Emigrants, Refugees and Outcasts in the Young American Republic

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During political unrest, from the Revolution to the Restoration, the French took refuge in the United States. Some bought land in states recently opened for settlement from companies, but these speculations ended in failure.

Royalists and Republicans Taking Shelter in a Neutral Country

After the independence of the USA, French traders, businessmen and artisans moved to the Atlantic coast. In the 1790s, ten to twenty-five thousand refugees fleeing the revolutionary disturbances in France arrived, wave by wave, in America. Most of them, like Talleyrand, Volney, or Moreau de Saint-Méry, stayed in the towns of the North-East, such as Boston, New York or above all Philadelphia, which was at the time the most densely populated city and where  the US Congress met. At the same time thousands of planters, including mulattos, left Saint Domingue to flee the slave rebellion. They mostly headed for the Southern States. The USA also took in a large number of refractory priests and, in 1791, the Sulpiciens set up the country’s first Catholic seminary in Baltimore. Monarchists, Girondins and Montagnards published newspapers in which they reported on events in France and fired off pamphlets against one other. To meet the needs for solidarity, the first French mutual welfare society in the USA was set up in Philadelphia in 1793.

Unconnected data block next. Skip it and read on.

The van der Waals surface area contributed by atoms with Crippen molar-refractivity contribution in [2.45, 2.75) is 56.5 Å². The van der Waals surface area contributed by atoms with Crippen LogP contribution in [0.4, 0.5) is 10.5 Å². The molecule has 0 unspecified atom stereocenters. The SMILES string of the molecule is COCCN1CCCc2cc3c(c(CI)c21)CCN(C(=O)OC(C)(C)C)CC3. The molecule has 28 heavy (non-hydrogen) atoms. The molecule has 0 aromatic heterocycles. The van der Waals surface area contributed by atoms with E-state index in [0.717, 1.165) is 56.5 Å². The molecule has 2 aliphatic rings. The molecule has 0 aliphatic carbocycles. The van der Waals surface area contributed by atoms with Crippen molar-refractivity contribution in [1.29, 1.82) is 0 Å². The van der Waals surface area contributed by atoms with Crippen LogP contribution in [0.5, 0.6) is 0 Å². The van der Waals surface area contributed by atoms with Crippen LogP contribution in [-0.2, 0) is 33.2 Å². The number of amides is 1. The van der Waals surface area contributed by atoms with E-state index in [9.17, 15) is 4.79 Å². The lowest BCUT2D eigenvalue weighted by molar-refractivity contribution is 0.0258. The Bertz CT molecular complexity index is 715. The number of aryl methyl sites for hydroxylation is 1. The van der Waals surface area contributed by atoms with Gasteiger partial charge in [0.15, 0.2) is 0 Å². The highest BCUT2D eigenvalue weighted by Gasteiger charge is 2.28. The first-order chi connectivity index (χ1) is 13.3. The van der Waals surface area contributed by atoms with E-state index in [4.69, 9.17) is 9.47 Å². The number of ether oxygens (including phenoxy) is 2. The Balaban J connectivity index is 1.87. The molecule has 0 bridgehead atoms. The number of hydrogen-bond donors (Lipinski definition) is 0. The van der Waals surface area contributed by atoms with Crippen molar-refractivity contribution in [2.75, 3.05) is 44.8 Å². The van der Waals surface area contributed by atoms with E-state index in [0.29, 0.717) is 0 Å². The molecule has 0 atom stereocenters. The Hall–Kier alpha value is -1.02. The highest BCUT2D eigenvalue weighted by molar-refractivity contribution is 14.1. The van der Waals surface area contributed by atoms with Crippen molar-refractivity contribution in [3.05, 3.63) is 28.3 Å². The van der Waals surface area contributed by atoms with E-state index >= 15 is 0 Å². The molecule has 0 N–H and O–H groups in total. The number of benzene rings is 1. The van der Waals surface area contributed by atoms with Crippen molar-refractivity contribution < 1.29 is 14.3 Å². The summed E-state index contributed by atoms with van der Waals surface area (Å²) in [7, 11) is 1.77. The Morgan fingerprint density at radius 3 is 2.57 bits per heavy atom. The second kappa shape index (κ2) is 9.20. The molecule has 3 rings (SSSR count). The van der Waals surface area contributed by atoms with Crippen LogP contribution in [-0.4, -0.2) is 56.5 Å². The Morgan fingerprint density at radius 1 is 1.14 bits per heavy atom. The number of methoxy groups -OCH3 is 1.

Risky Speculations on the Lands of the New World

After speculators close to the sources of power had bought up cheaply huge swathes of land that had been confiscated from the Indigenous people, they promoted them, in Europe too. Outcasts sought shelter there and tried to make their fortunes. Lettres d’un cultivateur américain, published by Michel-Guillaume Jean de Crèvecoeur in 1784 in Paris, created the dream of a colonist life on the frontier. But, after 1790 in Gallipolis, with the Compagnie du Scioto (Ohio), then in 1792 in Castorland (New York State), and in 1793 in Asylum (Pennsylvania) where some hoped to bring Marie-Antoinette, one disillusion quickly led to another: on these little-known territories, the surveying of properties took a long time and, when mistakes were discovered, it became necessary to move establishments which had been set up with a deal of difficulty; life was hard for colonists who were not real farmers, with land that was poorly suited to what they had intended to grow; meanwhile, American squatters aggressively occupied plots whose ownership was uncertain.

The Demi-Solde

In 1815, the return to power of the Bourbons forced former Napoleonic officers to leave France. They founded a colony based on vines and olive trees in Aigleville, Alabama, on the banks of the Tombecbe, where they were joined by refugees from Saint Domingue who brought with them the cultivation of cotton, which was better suited. Some of these “demi-solde” left in 1818 for Texas where they took part in the establishment of the Champ d’Asile. The popularity of this military settlement became a way to show opposition to the Restoration in France.

Most of the exiles went back to France as soon as the situation became more stable. Those who decided to stay settled permanently and laid down the bases of new communities. They then took in several thousand outcasts from the revolutionary movements of 1830, 1848, 1851 and 1870.


Published in may 2021

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